Assessment method: Portfolio of seminar-based tasks (700-800 words in total) (50%), 2,500-word critical discourse analysis (50%)
This module aims to introduce you to the ways in which the social construction of gender both reflects and inflects our discursive practices. It addresses a range of issues, beginning with an overview of feminist language study and alternative views of the relationship between gender, language and society. The second part of the module then moves on to consider questions of how gender issues are reflected in a range of social and institutional contexts, including for example, education, the media and the workplace. You will be introduced, throughout the module, to a variety of methods for describing and critically evaluating gendered linguistic practices in relation to these issues and contexts.

Assessment method: Attendance and participation (20%), 3,000-3,500 word research project (80%)
This module will focus on one specialist area of Applied Linguistics, the application of the tools and techniques of language description to spoken and written texts which have a significance in court cases. The module will look at topics such as: techniques for authorship attribution; questions of copyright and the detection of plagiarism; disputed police records of interview and confession; suspect suicide notes; and anonymous letters.

Assessment method: Mock expert report with literature review (2,000 words) (50%), Critique of expert report (1,500 words)
This course aims to enable students to research in significant depth a topic in English Language, and address, elaborate and apply key concepts used in the linguistic analysis of discourse, in professional, social, educational and/or cultural institutions and contexts. The dissertation allows students to undertake supervised research on a topic that is new to them. It is the longest and most sustained piece of research undertaken in the English Language part of their degree programme.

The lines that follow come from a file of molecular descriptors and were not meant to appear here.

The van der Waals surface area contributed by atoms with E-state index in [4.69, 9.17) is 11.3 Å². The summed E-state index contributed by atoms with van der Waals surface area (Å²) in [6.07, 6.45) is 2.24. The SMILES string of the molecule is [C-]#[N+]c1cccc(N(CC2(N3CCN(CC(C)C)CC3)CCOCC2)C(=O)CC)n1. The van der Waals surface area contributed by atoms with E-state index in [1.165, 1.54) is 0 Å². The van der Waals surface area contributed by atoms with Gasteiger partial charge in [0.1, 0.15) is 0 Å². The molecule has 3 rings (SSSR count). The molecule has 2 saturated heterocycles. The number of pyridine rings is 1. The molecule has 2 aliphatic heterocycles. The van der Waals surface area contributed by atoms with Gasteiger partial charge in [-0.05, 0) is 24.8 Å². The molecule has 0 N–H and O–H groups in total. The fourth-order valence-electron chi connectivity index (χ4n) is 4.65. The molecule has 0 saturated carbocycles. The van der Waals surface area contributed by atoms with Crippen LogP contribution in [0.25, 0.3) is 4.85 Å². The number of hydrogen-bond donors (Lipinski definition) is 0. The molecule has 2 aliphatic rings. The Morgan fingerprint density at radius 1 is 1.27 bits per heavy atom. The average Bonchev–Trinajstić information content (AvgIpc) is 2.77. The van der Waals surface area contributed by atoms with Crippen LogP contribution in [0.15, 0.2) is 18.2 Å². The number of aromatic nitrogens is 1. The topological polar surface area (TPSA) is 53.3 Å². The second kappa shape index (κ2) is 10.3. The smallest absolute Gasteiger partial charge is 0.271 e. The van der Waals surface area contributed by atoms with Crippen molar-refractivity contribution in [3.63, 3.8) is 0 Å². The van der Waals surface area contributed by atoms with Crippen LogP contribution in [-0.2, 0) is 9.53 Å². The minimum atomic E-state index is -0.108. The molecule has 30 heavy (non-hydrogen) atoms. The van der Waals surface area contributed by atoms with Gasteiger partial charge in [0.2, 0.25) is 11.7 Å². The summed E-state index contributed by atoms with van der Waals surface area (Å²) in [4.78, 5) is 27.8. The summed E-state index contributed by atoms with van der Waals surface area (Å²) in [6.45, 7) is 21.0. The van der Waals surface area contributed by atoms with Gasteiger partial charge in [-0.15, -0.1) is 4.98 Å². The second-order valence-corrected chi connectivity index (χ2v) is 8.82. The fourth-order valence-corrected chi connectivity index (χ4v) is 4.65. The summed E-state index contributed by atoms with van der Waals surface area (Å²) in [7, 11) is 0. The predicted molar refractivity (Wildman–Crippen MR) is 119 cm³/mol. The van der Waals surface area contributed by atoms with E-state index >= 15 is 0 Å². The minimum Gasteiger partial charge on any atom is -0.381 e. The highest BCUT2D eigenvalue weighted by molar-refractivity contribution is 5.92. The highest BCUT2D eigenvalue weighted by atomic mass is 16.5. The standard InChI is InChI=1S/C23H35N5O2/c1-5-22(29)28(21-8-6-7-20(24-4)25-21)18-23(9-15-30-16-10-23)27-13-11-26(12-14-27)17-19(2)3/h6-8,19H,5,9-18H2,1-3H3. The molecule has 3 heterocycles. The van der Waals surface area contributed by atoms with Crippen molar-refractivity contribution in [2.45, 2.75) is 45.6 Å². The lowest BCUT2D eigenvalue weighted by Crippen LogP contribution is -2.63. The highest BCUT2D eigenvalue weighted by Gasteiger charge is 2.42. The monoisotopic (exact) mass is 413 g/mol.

Assessment method: Dissertation proposal (20%), Dissertation (80%) 

Our graduates are in demand from a wide range of employers who value their understanding of different cultures and societies, their communication skills and motivation for team work. Recent destinations for our English Language and International Relations graduates include:   

  • Ministerial Support Officer, Department of Work and Pensions
  • Campaign Assistant, Conservative Party
  • Events Coordinator, Financial Business News
  • Graduate Trainee, Tesco
  • Research Executive, Info Group / Orc International
  • Trainee in Business Relationship Management
  • PR Graduate Trainee, Lidl
  • Sales and Marketing Manager, Rapid English
  • Project Coordinator, International Bridges to Justice
  • Junior Publicist, Warner Bros Pictures
  • Recruitment Adviser, West Midlands Police
  • Worcestershire County Council, Project Support Manager
  • Graduate Trainee, BAE Systems
  • Project Assistant, Birmingham City Council
  • Marketing & Sales Manager, Copper Alloys Ltd
  • Orphan Support Officer, Islamic Relief
  • Assistant Brand Manager, Diageo
  • Trainee Probation Officer, National Probation Service
  • Political Group Assistant, Warwickshire County Council
  • Bilingual Speech & Language Therapy Assistant, NHS 
  • Editorial Assistant, Blast TV 
  • Case Worker, Crown Prosecution Service 
  • Learning Support Assistant, Balfor Education 
  • Tenancy Support Worker, Midland Heart 
  • Trainee Teacher, Castle Vale School 
  • MA Broadcast Journalism, University College Falmouth 
  • PGCE Secondary English, the University of Birmingham 
  • MSc Human Resource Management, King’s College London
  • PhD Forensic Linguistics, Aston University 


You will be involved in: lectures, tutorials, seminars, e-seminars, small-group work, project work and independent study. Many of your modules will be in workshop format, alternating theoretical input with practical analysis, and allowing you to test out your understanding in discussion with other students and your tutor. There are also opportunities for group and collaborative work. Students undertake a major piece of independent research in final year.

You will be allocated a Personal Tutor when you join us and you will be encouraged to make regular contact with them throughout your studies. Personal Tutors are there to help discuss academic and, in some cases, personal issues. Personal Tutors can also often offer support by writing references for placement/graduate employment and academic research.